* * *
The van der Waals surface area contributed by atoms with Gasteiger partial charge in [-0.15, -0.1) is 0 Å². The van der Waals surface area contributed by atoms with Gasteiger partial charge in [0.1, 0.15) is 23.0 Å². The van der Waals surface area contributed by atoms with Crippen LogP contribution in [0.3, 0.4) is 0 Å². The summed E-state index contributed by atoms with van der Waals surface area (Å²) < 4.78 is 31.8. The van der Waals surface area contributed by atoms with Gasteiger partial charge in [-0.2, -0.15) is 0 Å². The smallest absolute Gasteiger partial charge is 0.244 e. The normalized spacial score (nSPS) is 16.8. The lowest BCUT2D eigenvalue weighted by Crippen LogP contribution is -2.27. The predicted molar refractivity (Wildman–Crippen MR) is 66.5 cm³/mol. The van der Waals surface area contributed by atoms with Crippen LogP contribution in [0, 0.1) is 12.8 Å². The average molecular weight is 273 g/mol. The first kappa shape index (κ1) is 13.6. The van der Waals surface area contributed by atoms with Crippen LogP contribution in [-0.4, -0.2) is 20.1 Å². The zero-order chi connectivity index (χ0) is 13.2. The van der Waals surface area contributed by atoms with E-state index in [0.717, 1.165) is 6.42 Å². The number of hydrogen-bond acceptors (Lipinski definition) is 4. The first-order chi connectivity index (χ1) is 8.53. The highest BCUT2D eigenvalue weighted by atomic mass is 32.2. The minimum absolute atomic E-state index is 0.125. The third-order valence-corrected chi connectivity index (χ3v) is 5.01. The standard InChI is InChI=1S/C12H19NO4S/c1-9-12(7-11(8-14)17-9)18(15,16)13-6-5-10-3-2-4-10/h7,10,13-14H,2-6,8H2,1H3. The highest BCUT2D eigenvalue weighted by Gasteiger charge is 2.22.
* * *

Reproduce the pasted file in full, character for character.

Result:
The van der Waals surface area contributed by atoms with Gasteiger partial charge in [-0.15, -0.1) is 0 Å². The van der Waals surface area contributed by atoms with Gasteiger partial charge in [0.1, 0.15) is 23.0 Å². The van der Waals surface area contributed by atoms with Crippen LogP contribution in [0.3, 0.4) is 0 Å². The summed E-state index contributed by atoms with van der Waals surface area (Å²) < 4.78 is 31.8. The van der Waals surface area contributed by atoms with Gasteiger partial charge in [-0.2, -0.15) is 0 Å². The smallest absolute Gasteiger partial charge is 0.244 e. The normalized spacial score (nSPS) is 16.8. The lowest BCUT2D eigenvalue weighted by Crippen LogP contribution is -2.27. The predicted molar refractivity (Wildman–Crippen MR) is 66.5 cm³/mol. The van der Waals surface area contributed by atoms with Crippen LogP contribution in [0, 0.1) is 12.8 Å². The average molecular weight is 273 g/mol. The first kappa shape index (κ1) is 13.6. The van der Waals surface area contributed by atoms with Crippen LogP contribution in [-0.4, -0.2) is 20.1 Å². The zero-order chi connectivity index (χ0) is 13.2. The van der Waals surface area contributed by atoms with E-state index in [0.717, 1.165) is 6.42 Å². The number of hydrogen-bond acceptors (Lipinski definition) is 4. The first-order chi connectivity index (χ1) is 8.53. The highest BCUT2D eigenvalue weighted by atomic mass is 32.2. The minimum absolute atomic E-state index is 0.125. The third-order valence-corrected chi connectivity index (χ3v) is 5.01. The standard InChI is InChI=1S/C12H19NO4S/c1-9-12(7-11(8-14)17-9)18(15,16)13-6-5-10-3-2-4-10/h7,10,13-14H,2-6,8H2,1H3. The highest BCUT2D eigenvalue weighted by Gasteiger charge is 2.22.